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One of the key restrictions applicable to all members of self-managed super funds (SMSFs) is the prohibition on being paid for the services you provide to your fund as a trustee. This is a restriction imposed by legislation and therefore an important issue that SMSF auditors will review in their annual audit process.
What seems to be less widely known is that separate legislation specifically allows remuneration for ‘non-trustee’ services that are provided to an SMSF by a fund trustee, so long as certain conditions are met.
It is therefore important to identify and understand the difference between trustee and non-trustee services (professional services).
Differentiating between services
When differentiating between trustee services and professional services, we need to look at the capacity in which the services are being provided by the individual.
Trustee services would generally include those imposed under legislation, regulations or even by the funds Trust Deed. For example, carrying out the administration obligations for an SMSF would be seen as a trustee service and therefore the restriction on being paid for these trustee services would apply. Charging your SMSF for these administrative trustee services would be in breach of the trustee remuneration rules.
In contrast, professional services that you carry out for your SMSF are not seen as trustee services. For instance, consider a SMSF where a trustee is a tradesperson who completes extensive renovation work on a rental property that is owned by their SMSF. The trustee would complete that work in a professional capacity, as a professional service to their fund. As these services are carried out in a professional capacity, the restriction on remuneration for trustee services would not be applicable.
The following would be typical examples of trustee services:
- Operating the fund’s bank account by way of accepting contributions and paying fund expenses
- Preparing, implementing and reviewing the SMSF investment strategy
- Paying members’ benefits from the fund
- Maintaining fund records and appropriate documentation
- Arranging for the SMSF financial statements to be prepared
- Arranging the SMSF annual audit
- Responding to queries from professional service providers and/or the ATO.
In most cases, the following would be seen as non-trustee services to the SMSF:
- A service provided where a licence to carry out that service is required, such as a builder’s licence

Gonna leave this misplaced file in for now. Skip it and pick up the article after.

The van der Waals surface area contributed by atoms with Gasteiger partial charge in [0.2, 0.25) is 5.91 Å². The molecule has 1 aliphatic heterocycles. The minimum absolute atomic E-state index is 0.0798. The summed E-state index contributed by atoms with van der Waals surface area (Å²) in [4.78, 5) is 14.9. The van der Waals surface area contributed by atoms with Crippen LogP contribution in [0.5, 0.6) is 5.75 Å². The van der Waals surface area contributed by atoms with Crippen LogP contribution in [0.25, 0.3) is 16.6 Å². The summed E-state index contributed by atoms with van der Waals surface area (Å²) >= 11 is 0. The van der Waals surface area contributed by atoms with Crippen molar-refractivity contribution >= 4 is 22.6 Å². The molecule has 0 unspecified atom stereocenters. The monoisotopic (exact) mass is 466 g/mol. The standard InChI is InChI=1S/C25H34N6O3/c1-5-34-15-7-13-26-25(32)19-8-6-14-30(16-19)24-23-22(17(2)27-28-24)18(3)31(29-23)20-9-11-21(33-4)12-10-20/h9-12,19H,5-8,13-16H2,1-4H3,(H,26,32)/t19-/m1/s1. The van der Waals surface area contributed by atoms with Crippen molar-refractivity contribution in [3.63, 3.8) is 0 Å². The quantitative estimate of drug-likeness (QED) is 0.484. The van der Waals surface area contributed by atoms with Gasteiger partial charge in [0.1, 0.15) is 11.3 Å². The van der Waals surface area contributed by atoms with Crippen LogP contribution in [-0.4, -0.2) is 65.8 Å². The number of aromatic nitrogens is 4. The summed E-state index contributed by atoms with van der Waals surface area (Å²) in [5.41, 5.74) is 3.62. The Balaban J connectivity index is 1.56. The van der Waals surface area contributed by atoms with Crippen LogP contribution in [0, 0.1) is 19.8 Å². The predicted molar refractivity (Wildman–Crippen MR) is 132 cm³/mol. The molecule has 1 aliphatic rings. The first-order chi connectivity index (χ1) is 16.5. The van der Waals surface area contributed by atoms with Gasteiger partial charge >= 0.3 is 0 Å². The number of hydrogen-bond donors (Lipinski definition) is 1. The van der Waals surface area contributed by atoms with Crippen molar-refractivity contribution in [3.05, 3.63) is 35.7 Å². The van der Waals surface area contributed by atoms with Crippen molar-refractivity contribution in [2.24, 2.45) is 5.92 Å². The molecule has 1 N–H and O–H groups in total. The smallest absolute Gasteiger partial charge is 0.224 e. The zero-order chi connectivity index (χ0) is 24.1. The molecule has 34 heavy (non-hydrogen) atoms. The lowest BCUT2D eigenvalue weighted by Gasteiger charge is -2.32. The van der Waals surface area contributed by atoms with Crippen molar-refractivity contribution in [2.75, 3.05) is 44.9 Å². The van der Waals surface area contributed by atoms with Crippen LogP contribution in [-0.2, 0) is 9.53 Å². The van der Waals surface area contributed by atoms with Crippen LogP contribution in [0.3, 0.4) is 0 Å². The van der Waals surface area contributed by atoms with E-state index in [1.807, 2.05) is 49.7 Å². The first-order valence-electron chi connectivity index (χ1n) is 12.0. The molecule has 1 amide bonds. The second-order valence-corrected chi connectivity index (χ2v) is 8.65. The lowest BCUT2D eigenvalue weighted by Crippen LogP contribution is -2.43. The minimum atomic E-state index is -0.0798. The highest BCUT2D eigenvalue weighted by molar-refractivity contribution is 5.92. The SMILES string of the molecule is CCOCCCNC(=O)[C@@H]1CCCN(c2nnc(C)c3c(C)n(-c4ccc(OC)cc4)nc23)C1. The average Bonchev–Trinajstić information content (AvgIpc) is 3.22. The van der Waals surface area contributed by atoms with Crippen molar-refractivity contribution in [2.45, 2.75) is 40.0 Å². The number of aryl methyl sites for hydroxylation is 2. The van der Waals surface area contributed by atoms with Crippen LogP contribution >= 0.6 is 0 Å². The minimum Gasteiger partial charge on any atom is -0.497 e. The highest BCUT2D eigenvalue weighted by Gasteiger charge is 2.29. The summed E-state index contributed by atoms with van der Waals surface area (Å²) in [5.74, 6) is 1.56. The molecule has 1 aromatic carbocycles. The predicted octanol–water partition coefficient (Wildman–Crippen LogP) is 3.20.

- A service provided to an SMSF where the service provider is covered under an insurance policy for the work that they are carrying out
- Where the service provider is required to use equipment or assets that they own and use in their regular business operations.
Requirements for remuneration
There are four requirements that must be satisfied to allow remuneration for non-trustee services. These requirements are:
- The trustee performs the duties or services other than in the capacity of trustee
- The trustee is appropriately qualified and holds all necessary licences to perform the duties or services
- The trustee performs the duties or services in the ordinary course of a business, carried on by the trustee, of performing similar duties or services for the public
- The remuneration is no more favourable to the trustee than they could reasonably expect to pay if they were to deal with a relevant service provider at arm’s length in the same circumstances.
Attention should then be given to the operation of the superannuation rules that cover related party transactions. Where payments are made between an SMSF and a related party, the rules around arm’s-length dealings become even more important.
The arm’s-length rules require that all transactions and dealings with the fund be carried out on the same terms and conditions that would apply if dealing with a party who is not connected or related.
A transaction carried out on terms that favour the SMSF, for example charging the fund below market rates for the roof repairs, will create a tax issue for the fund and can result in non-arm’s length income. This means that any income the fund receives in relation to the asset will be subject to tax at the highest rate of 45%.
Transactions carried out on terms that favour the service provider, for instance charging the SMSF above market rates, will result in a specific breach of the legislation under section 109 of the SIS Act and extensive fines can be levied on the trustees of the fund personally for those breaches.
Given the financial penalties that can apply, it’s important to not only transact on arm’s-length terms but to make sure you obtain and retain evidence to show how the terms of the arrangement were determined.
This evidence would usually include copies of quotes from the service provider, invoices for the work carried out and a trustee minute (resolution) confirming that all parties are acting on arm’s-length terms.
In most instances, the SMSF fund auditor would expect to sight the above documentation.